Buy a Used ATV: Your Buying Guide

Buying a used ATV can save you thousands over the price of a new model. But a low price is a good price only if the entire rig checks out. Here’s how to conduct the inspection.

We asked our expert, Josh Fischer, owner of Unlimited Motorsports, New Prague, MN, to walk us through all the ATV pre-purchase inspection steps he performs for his customers. Skip the inspection and you could be in for some pricey repair bills before logging your first 100 miles.

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Start with the tires

ATV tires age and crack just like car tires. Once they develop cracks, they’re dangerous to ride on. If one tire is cracked and has the same wear as the others, plan on replacing the complete set. That can easily cost upward of $480 with mounting labor.

Check the bearings and ball joints

Severely worn ATV bearings and ball joints can separate in use, causing serious personal injury. Before they let go, you’ll notice sloppy steering and instability in turns. If one side is worn, chances are the other side is right behind. Ball joints cost $140 per side (installed), and wheel bearings run about the same.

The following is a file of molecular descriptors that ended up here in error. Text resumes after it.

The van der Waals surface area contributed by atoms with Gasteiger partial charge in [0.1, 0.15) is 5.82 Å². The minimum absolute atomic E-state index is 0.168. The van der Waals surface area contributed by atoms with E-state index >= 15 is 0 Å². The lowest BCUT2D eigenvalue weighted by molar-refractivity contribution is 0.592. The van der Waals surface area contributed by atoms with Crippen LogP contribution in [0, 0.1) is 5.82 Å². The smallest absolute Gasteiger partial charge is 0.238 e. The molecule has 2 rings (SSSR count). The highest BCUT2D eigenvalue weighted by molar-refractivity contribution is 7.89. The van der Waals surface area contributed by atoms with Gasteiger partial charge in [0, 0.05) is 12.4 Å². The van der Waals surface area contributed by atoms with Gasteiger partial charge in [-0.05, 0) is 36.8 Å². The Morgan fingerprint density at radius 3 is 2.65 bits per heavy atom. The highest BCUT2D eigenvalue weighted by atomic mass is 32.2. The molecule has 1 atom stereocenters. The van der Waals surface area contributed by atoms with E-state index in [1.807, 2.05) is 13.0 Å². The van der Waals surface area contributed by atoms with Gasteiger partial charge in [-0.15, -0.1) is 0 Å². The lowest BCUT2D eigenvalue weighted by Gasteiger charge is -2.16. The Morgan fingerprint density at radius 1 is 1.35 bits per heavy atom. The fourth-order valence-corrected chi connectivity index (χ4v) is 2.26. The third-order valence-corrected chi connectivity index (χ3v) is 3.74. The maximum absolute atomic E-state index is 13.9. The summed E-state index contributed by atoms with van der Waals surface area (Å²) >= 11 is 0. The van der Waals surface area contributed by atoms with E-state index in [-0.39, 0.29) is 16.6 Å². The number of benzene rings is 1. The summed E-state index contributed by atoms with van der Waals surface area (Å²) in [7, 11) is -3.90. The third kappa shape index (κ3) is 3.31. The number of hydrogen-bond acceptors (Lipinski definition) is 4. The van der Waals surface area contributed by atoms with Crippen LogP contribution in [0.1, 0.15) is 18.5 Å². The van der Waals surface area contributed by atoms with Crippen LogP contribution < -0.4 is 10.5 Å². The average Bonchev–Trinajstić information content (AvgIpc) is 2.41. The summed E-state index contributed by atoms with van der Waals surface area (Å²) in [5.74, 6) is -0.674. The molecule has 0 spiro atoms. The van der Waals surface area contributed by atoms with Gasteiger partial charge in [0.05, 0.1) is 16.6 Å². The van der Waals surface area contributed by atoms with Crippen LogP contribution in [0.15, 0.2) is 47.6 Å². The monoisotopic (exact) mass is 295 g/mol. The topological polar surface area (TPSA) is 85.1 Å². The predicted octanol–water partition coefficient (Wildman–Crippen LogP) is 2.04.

Inspect the shocks

Worn shocks don’t dampen spring oscillations, so your tires spend more time in the air after each bounce. That dramatically reduces the machine’s stability. Leakage is a sure sign of wear. Shocks cost $150 each installed.

Check the constant velocity (CV) boots

Check for engine leaks

Pull the air cleaner cover

Check the brakes

You can check the thickness of ATV brake pads with an inspection mirror and a flashlight, but ATV brake pads are so thin when new that it’s sometimes hard to see when they’re worn. We disassembled the brakes on this machine so you could see what we’re talking about. The new brake pad on the right is about 1/4 in. thick. The used pad below it still has more than the minimum 1/16 in. However, since ATV rotors are so expensive (almost $120 each), it’s never good to let them wear down that far and risk metal-to-metal contact.

Even if the pads look thick enough, the friction material may be cracked or delaminating from the backing plate. So it’s best to jack up each side and remove the wheel, caliper and pads to inspect the entire brake system.

A complete brake job costs about $175.

Check the fluids

Chain and sprocket

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